Don't listen to the persistent rumours about Land Economy, they are far from being true these days!
    Thank you so much for your response! It's hard to find Land Ec students to talk to as it's a small course

    Are you able to taylor the course to be more economic in the second and third years?
    If you don't mind me asking, what subjects did you take/what grades did you achieve? I'm worried about setting my heart on this course if i can't get in!

    Also- is any paricular work experience good for this course?

    Thank you very much!
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    No problem!

    You can tailor your papers up to a certain extent but not entirely. In your second year, for example, you are required to take at least one law paper (Private Law or Land Law) and some papers are split (e.g. Environmental Economics and Law). For the split papers, however, you can decide to focus on the economics part in the exam, only answering one law question out of four questions overall.

    So in essence: yes, you can tailor your course but it will in no way be similar to the straight economics course. To give you an indication, I quite focused on economics in my second year and I did the following papers: Environmental Economics & Law, Finance, Regional economic theory and policy, Land & Urban Economics and Private Law.
    Speaking from my experience, I very much enjoyed doing non-economics subjects, they very well complement the economics part of the course. They require you to analyse problems from different angles.

    In terms of A-level subjects, I think Maths, Economics and Geography are quite useful, but I guess that you can also get in without having done those subjects if you can show sincere interest and a basic understanding of the main topics at hand. This will be reflected in your personal statement and in your interview.

    In terms of work experience, I think any experience is valuable really. Of course, a placement in the environmental sector would underline your interest, but this is far from being necessary!

    One hint: When you apply to a specific college, take into account that Land Economy Directors of Studies have different fields of specialisation and that their acceptance criteria and interview questions, although they follow an objective standard, will naturally reflect those areas (e.g. Magdalene College's DOS is specialising on Finance, Trinity's DOS is doing Environmental Economics and Law).

    Here is a short video about the course:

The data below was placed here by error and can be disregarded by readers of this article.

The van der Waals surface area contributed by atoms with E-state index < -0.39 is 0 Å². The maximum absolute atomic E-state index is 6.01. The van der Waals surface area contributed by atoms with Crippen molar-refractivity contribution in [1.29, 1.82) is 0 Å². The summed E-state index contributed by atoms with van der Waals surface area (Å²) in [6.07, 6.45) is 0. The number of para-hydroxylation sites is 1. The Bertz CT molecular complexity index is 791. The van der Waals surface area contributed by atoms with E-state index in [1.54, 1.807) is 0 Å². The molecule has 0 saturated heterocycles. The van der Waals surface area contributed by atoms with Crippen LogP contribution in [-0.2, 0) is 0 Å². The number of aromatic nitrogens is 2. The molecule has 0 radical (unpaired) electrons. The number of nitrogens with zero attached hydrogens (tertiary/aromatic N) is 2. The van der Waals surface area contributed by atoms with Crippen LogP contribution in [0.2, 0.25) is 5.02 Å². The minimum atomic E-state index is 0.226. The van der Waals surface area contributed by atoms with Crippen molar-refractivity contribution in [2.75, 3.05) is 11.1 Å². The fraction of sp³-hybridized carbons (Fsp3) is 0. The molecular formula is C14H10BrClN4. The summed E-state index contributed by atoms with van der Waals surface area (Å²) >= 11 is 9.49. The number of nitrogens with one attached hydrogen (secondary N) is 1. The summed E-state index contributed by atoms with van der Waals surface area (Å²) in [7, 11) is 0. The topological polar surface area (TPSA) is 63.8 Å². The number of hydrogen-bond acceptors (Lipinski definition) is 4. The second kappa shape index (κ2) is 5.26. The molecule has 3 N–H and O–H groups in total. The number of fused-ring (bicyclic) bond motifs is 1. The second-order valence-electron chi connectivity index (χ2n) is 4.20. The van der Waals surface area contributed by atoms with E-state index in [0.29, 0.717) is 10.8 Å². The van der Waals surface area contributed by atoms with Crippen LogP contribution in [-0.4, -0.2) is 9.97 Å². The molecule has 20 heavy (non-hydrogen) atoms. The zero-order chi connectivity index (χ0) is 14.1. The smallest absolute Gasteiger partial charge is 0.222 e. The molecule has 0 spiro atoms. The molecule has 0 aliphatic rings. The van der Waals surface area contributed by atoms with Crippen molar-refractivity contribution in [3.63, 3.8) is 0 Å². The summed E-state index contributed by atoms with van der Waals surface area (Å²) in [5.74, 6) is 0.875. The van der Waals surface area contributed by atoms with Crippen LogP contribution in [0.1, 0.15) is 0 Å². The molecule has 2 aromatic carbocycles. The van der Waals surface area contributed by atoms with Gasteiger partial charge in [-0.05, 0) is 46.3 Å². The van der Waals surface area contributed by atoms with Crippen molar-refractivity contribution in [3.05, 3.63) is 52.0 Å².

http://www.youtube.com/watch?v=2JaXPRS62CY

    Hope that helps!
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    (Original post by Lendlec)
    No problem!

    You can tailor your papers up to a certain extent but not entirely. In your second year, for example, you are required to take at least one law paper (Private Law or Land Law) and some papers are split (e.g. Environmental Economics and Law). For the split papers, however, you can decide to focus on the economics part in the exam, only answering one law question out of four questions overall.

    So in essence: yes, you can tailor your course but it will in no way be similar to the straight economics course. To give you an indication, I quite focused on economics in my second year and I did the following papers: Environmental Economics & Law, Finance, Regional economic theory and policy, Land & Urban Economics and Private Law.
    Speaking from my experience, I very much enjoyed doing non-economics subjects, they very well complement the economics part of the course. They require you to analyse problems from different angles.

    In terms of A-level subjects, I think Maths, Economics and Geography are quite useful, but I guess that you can also get in without having done those subjects if you can show sincere interest and a basic understanding of the main topics at hand. This will be reflected in your personal statement and in your interview.

    In terms of work experience, I think any experience is valuable really. Of course, a placement in the environmental sector would underline your interest, but this is far from being necessary!

    One hint: When you apply to a specific college, take into account that Land Economy Directors of Studies have different fields of specialisation and that their acceptance criteria and interview questions, although they follow an objective standard, will naturally reflect those areas (e.g. Magdalene College's DOS is specialising on Finance, Trinity's DOS is doing Environmental Economics and Law).

    Here is a short video about the course:
    http://www.youtube.com/watch?v=2JaXPRS62CY

    Hope that helps!
    Thank you so much for all that! I'm still unsure as which one to apply to, but i really like the sound of Land Economy so i'm going to the open day in July.

    Is there anywhere else i can find out about the different DoS speacilities?
    I haven't taken geography at A level you see, so i don't ideally want an interviewer to ask LOADS of stuff that i'm not going to know

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Updated: June 19, 2012